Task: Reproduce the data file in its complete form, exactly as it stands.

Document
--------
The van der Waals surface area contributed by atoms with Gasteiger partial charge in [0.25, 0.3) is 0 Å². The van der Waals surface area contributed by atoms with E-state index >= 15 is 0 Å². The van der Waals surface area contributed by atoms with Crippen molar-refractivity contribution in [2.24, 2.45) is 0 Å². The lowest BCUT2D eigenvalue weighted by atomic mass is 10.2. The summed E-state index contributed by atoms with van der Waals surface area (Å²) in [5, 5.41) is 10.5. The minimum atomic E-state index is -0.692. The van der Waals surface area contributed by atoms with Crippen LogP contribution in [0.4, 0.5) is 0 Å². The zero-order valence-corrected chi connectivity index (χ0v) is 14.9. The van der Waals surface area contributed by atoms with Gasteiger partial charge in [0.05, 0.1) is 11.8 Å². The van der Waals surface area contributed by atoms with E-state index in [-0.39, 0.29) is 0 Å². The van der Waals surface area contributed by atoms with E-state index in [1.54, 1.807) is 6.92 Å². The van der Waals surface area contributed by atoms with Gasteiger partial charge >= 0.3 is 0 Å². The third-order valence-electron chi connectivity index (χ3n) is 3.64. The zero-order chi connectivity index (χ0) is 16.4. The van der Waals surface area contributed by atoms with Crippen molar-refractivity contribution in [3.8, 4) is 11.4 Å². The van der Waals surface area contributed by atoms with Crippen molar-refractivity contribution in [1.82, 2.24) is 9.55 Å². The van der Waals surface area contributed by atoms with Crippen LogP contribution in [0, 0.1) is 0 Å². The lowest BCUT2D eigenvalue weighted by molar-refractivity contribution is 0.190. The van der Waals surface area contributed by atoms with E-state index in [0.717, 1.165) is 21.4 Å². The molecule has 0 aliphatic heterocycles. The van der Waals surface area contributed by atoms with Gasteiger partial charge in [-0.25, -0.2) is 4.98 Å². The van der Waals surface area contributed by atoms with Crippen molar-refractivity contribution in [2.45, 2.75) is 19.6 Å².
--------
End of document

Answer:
The van der Waals surface area contributed by atoms with Gasteiger partial charge in [0.25, 0.3) is 0 Å². The van der Waals surface area contributed by atoms with E-state index >= 15 is 0 Å². The van der Waals surface area contributed by atoms with Crippen molar-refractivity contribution in [2.24, 2.45) is 0 Å². The lowest BCUT2D eigenvalue weighted by atomic mass is 10.2. The summed E-state index contributed by atoms with van der Waals surface area (Å²) in [5, 5.41) is 10.5. The minimum atomic E-state index is -0.692. The van der Waals surface area contributed by atoms with Crippen LogP contribution in [0.4, 0.5) is 0 Å². The zero-order valence-corrected chi connectivity index (χ0v) is 14.9. The van der Waals surface area contributed by atoms with Gasteiger partial charge in [0.05, 0.1) is 11.8 Å². The van der Waals surface area contributed by atoms with E-state index in [-0.39, 0.29) is 0 Å². The van der Waals surface area contributed by atoms with E-state index in [1.54, 1.807) is 6.92 Å². The van der Waals surface area contributed by atoms with Gasteiger partial charge >= 0.3 is 0 Å². The third-order valence-electron chi connectivity index (χ3n) is 3.64. The zero-order chi connectivity index (χ0) is 16.4. The van der Waals surface area contributed by atoms with Crippen molar-refractivity contribution in [3.8, 4) is 11.4 Å². The van der Waals surface area contributed by atoms with Crippen molar-refractivity contribution in [1.82, 2.24) is 9.55 Å². The van der Waals surface area contributed by atoms with Crippen LogP contribution in [0, 0.1) is 0 Å². The lowest BCUT2D eigenvalue weighted by molar-refractivity contribution is 0.190. The van der Waals surface area contributed by atoms with E-state index in [0.717, 1.165) is 21.4 Å². The molecule has 0 aliphatic heterocycles. The van der Waals surface area contributed by atoms with Gasteiger partial charge in [-0.25, -0.2) is 4.98 Å². The van der Waals surface area contributed by atoms with Crippen molar-refractivity contribution in [2.45, 2.75) is 19.6 Å².